I’ve had the pleasure of visiting Alameda’s Forbidden Island twice in the last few days. Their patio is open and is expanded to fill the parking lot.
The crew has done a good job filling the space with socially distant tables and two-seat barrels, with some nice decor, a shade netting, and a fine selection of diverse but appropriately retro/exotic music. The crew works hard to accommodate groups in whichever seating they are most comfortable, and upon entering everyone has use some hand sanitizer and to read the rules (my favorite: No “Freedom Rights” Outbursts). Masks are supposed to be worn when away from the table, and encouraged to be worn except when you are actively eating/drinking.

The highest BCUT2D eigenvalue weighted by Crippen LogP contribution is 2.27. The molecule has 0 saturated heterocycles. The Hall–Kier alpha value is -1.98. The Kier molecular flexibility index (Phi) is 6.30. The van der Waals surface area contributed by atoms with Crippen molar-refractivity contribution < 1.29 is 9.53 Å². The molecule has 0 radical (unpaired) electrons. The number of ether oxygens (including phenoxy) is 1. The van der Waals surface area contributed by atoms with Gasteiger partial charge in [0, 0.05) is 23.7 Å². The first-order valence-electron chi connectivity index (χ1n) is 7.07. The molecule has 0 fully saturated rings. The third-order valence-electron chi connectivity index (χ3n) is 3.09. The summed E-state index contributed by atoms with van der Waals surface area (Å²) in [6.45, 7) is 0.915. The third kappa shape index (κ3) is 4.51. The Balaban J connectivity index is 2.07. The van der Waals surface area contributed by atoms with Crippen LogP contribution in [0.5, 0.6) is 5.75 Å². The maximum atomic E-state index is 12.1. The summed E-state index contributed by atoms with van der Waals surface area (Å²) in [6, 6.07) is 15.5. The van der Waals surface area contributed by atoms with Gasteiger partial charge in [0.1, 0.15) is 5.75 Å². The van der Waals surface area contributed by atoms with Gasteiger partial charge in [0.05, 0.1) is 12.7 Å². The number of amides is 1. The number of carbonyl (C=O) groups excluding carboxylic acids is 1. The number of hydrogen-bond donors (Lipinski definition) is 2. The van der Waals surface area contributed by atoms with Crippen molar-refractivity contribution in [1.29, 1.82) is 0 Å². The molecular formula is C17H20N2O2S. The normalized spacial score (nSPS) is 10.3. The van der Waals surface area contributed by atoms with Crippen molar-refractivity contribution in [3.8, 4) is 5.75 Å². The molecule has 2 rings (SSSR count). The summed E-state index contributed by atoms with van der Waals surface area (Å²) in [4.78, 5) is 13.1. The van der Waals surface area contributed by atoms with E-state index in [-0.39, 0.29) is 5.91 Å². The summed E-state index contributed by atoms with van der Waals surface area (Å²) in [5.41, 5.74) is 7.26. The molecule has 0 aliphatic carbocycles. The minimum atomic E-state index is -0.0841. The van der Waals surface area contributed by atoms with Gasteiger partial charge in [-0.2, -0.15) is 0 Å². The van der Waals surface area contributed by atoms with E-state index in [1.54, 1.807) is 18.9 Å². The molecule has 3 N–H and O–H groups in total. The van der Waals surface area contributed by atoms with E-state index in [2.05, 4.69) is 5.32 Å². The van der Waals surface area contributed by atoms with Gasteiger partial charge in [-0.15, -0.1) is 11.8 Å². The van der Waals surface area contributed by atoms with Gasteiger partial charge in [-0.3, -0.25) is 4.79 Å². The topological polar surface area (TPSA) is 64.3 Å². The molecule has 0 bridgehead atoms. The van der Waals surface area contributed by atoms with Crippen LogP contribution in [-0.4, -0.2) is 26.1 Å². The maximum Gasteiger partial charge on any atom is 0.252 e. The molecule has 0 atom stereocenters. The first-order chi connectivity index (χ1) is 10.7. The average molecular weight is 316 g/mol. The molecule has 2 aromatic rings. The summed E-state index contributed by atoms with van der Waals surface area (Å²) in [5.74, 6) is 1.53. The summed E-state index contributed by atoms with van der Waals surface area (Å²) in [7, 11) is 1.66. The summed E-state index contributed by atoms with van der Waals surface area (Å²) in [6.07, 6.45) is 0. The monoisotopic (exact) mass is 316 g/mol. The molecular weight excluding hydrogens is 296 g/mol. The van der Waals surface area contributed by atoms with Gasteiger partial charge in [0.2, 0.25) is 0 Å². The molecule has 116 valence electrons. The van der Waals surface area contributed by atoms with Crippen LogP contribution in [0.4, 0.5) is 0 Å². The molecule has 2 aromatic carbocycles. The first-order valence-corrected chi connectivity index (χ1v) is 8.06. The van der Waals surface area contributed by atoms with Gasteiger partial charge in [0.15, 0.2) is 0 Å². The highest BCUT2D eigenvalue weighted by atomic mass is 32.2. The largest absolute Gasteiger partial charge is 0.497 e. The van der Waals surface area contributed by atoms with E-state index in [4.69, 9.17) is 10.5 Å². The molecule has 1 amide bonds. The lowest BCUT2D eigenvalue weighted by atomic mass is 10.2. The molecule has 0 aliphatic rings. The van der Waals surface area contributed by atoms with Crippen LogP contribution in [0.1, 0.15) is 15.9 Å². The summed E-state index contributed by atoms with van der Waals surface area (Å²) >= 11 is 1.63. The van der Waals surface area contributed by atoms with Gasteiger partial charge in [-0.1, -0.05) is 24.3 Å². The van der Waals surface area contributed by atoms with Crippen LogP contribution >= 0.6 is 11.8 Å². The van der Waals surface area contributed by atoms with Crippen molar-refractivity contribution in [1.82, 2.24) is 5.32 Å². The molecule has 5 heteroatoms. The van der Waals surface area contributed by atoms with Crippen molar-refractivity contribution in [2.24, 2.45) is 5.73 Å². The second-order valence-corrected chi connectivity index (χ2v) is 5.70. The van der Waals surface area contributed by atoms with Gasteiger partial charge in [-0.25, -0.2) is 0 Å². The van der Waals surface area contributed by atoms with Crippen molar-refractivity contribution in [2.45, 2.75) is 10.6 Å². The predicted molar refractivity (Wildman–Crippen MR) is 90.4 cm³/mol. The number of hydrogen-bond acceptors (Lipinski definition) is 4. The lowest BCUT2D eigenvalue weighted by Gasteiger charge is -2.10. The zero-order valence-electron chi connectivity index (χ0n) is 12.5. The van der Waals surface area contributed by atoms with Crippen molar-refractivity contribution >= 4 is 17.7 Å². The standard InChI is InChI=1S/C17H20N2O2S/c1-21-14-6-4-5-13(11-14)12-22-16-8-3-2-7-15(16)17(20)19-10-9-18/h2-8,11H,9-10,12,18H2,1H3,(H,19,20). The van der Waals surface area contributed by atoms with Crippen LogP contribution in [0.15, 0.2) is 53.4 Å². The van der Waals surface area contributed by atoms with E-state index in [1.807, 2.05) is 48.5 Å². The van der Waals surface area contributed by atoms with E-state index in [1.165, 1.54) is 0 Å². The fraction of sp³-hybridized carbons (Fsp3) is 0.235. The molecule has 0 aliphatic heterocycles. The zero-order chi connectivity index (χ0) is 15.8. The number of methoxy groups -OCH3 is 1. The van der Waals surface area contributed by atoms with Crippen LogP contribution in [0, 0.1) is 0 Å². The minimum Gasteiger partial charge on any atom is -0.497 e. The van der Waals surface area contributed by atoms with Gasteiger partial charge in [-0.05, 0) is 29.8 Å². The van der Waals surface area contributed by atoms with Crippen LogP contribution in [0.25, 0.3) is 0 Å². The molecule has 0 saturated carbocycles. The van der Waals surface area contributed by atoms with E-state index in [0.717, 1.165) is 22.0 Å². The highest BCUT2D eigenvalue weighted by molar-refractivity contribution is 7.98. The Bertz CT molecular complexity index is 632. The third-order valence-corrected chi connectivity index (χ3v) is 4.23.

Food is still a required part of your experience, if you want cocktails. This is basically an extension of the same rules allowing to-go cocktails but only when accompanied by food.
The new setup means that Forbidden Island is now able to have a much larger set of cocktails to order from, and they’re presented in all their regular garnished glory. The crew is also able to have a brief bit of conversation and camaraderie that Forbidden Island is famous for. The set up is a big draw for patrons working on their Kill Devil rum lists order rums from the list. Rums can be sampled neat, on rocks, or in a Daiquiri, Ti Punch, or Mai Tai.
To-go cocktails have been great, but there’s nothing like getting a freshly made Chamborlada or another expertly prepared cocktail. I ordered a Mai Tai and John Peterson somehow after all these months remembered that I like it a little bit heavy on the orgeat. Man, that is customer service at it’s finest.
It was a great couple visits, and I got to see some tiki friends in the flesh, too. Mahalo to Forbidden Island, let’s keep this going.